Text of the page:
Transition to adult care is radical for chronically ill young people

Pavel Danilyuk

Young people with a chronic disorder, such as type 1 diabetes, make the transition from paediatric to adult care around their eighteenth birthday. This transition does not always run smoothly, the dissertation by Mariëlle Peeters (Erasmus School of Health Policy & Management) shows. Precisely in this phase full of changes, attention for the personal living situation is crucial, but care is currently not sufficiently in line with this. There are concrete recommendations, but it appears very difficult to embed them in daily practice and to evaluate how effective they are.

Having a chronic condition is never fun and often requires repeated visits to the hospital and following treatment recommendations. For young people with a chronic condition, this is even more drastic. Peeters: "The transition to adulthood is a turbulent phase for every young person. They are no longer school pupils, but students or workers, and start leading a more independent life. This means that structure and regularity are often lacking, which leads to instability and vulnerability. Furthermore, going out becomes important and alcohol is introduced. In addition, the young people enter adult care, a different environment with new faces and ways of working."

For the study, young people were monitored from two years before to two years after the transition to adult care, a transition also known as transition care. The study was based on file reviews and questionnaires completed by the patients. In addition, various care providers were interviewed about their experiences with transition care. Peeters also conducted an observational study in which patients were present at various consultations to see the interaction between patients and care providers. According to the PhD student, this provided important insights: "You see that signals about someone's living conditions and worries are sometimes not picked up, while you would prefer to know what is going on in a young person's head. A good overall picture is extremely important in order to provide optimal support to a patient."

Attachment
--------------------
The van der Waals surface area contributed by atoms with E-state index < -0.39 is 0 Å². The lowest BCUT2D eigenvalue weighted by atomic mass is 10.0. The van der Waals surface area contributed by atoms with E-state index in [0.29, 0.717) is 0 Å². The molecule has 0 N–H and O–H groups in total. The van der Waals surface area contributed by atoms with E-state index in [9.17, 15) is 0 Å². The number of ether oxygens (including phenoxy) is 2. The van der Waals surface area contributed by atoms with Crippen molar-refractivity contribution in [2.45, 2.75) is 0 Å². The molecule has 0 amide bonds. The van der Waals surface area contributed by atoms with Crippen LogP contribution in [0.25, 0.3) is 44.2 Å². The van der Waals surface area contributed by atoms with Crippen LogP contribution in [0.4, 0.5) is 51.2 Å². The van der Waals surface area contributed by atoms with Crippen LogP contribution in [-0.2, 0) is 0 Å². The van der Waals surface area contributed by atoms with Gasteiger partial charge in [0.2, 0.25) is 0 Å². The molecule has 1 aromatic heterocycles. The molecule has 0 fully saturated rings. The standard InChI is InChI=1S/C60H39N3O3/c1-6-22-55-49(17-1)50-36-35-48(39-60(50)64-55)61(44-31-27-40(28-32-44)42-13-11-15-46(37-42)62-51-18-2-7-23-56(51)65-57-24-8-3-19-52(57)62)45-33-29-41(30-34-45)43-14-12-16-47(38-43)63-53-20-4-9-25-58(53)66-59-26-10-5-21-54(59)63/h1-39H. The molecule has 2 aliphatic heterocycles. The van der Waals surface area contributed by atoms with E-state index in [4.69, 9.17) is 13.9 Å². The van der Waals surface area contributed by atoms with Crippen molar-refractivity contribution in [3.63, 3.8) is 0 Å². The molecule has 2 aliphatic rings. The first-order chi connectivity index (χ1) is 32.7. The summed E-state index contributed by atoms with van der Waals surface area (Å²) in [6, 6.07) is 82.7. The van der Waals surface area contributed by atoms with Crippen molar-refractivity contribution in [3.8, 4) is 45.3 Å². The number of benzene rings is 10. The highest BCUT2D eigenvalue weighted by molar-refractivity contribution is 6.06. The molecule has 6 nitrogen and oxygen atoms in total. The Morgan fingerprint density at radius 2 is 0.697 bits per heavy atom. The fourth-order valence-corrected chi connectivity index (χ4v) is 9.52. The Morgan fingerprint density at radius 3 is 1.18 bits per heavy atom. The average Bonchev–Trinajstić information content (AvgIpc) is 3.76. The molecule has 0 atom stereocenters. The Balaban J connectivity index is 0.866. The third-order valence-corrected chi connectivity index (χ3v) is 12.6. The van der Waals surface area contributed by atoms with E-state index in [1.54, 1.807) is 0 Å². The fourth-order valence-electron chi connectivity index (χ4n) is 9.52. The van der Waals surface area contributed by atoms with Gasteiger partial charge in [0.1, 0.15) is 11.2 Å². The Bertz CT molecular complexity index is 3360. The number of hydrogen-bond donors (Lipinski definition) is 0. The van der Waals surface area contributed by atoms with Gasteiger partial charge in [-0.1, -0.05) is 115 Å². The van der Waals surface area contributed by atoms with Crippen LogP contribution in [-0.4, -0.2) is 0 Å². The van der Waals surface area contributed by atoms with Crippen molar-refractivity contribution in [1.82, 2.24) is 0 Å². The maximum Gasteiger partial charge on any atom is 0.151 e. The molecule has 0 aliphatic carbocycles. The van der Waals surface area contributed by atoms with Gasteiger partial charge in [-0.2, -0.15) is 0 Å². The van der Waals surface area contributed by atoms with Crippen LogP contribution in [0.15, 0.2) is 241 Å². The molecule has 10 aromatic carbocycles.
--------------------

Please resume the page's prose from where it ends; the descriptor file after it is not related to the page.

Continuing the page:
Emphasis on medical aspects

The research focuses on young people with diabetes mellitus type 1, one of the most common chronic diseases among Dutch children and young people. Diabetes is pre-eminently a syndrome in which lifestyle and structure are important because of the importance of regular nutrition and periodic blood sugar measurements. The research shows that healthcare providers pay relatively little attention to other factors. "An intake focuses mainly on medical aspects and less on the overall picture," says Peeters.

In recent years, various practical recommendations have been formulated to improve transition care. These include appointing a transition coordinator to supervise the transition, or offering joint care with professionals from child and adult care. Still, actual implementation lags behind, according to Peeters. "You see that there is still little urgency at a higher level, for example among policymakers or health insurers. Consensus is first needed on what the essential components of transition care actually are. This calls for more evidence regarding the elements that work in transition care and the associated costs.

Comparative research difficult

And that is precisely where the complexity lies, according to the researcher. It turns out to be very difficult to evaluate transition care properly and to determine which aspects contribute to better outcomes at the patient level. Hospitals do devote attention to transition care, for instance, but the way in which this is implemented varies widely, making comparisons difficult. A joint consultation between care providers from child care and adult care is not enough. Good transition care requires a holistic and person-oriented perspective, concludes Peeters.

The PhD student also found it difficult to map out the experiences of patients. Peeters: "Young people are a difficult target group to capture. You can see that in the limited response to questionnaires. We now sent a questionnaire to young people who had switched to adult care two to four years previously and asked them to think back on that period. Ideally, you would like to follow the young people for a longer period after the transition to get a good picture."


On 15 March Mariëlle Peeters (Erasmus School of Health Policy & Management) defends her dissertation "Exploration and evaluation of transition care for young people with chronic disorders: Focus on diabetes mellitus type 1" at Erasmus MC.

PhD student

Mariëlle Peeters

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